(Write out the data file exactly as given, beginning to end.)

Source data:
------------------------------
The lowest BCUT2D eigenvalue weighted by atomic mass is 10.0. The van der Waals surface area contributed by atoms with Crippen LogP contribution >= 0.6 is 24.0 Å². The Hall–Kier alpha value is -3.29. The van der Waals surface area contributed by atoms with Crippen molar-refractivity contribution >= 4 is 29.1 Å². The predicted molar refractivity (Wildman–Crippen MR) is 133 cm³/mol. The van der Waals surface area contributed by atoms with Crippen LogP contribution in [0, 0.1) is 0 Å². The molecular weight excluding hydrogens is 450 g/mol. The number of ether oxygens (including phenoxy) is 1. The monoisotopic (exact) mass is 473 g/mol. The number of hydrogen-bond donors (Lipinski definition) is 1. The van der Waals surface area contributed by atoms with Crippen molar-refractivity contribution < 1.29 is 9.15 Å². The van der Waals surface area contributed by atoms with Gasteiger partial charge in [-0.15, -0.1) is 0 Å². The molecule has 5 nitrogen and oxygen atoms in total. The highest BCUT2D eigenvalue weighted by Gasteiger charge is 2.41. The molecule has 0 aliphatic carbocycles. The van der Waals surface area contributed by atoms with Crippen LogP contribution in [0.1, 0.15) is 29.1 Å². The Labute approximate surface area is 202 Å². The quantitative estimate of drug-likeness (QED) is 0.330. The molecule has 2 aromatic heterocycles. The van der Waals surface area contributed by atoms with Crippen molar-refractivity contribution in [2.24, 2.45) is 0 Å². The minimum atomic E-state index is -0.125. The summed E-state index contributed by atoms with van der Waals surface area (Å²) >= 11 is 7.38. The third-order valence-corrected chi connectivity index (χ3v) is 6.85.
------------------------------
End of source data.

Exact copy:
The lowest BCUT2D eigenvalue weighted by atomic mass is 10.0. The van der Waals surface area contributed by atoms with Crippen LogP contribution >= 0.6 is 24.0 Å². The Hall–Kier alpha value is -3.29. The van der Waals surface area contributed by atoms with Crippen molar-refractivity contribution >= 4 is 29.1 Å². The predicted molar refractivity (Wildman–Crippen MR) is 133 cm³/mol. The van der Waals surface area contributed by atoms with Crippen LogP contribution in [0, 0.1) is 0 Å². The molecular weight excluding hydrogens is 450 g/mol. The number of ether oxygens (including phenoxy) is 1. The monoisotopic (exact) mass is 473 g/mol. The number of hydrogen-bond donors (Lipinski definition) is 1. The van der Waals surface area contributed by atoms with Crippen molar-refractivity contribution < 1.29 is 9.15 Å². The van der Waals surface area contributed by atoms with Gasteiger partial charge in [-0.15, -0.1) is 0 Å². The molecule has 5 nitrogen and oxygen atoms in total. The highest BCUT2D eigenvalue weighted by Gasteiger charge is 2.41. The molecule has 0 aliphatic carbocycles. The van der Waals surface area contributed by atoms with Crippen LogP contribution in [0.1, 0.15) is 29.1 Å². The Labute approximate surface area is 202 Å². The quantitative estimate of drug-likeness (QED) is 0.330. The molecule has 2 aromatic heterocycles. The van der Waals surface area contributed by atoms with Crippen molar-refractivity contribution in [2.24, 2.45) is 0 Å². The minimum atomic E-state index is -0.125. The summed E-state index contributed by atoms with van der Waals surface area (Å²) >= 11 is 7.38. The third-order valence-corrected chi connectivity index (χ3v) is 6.85.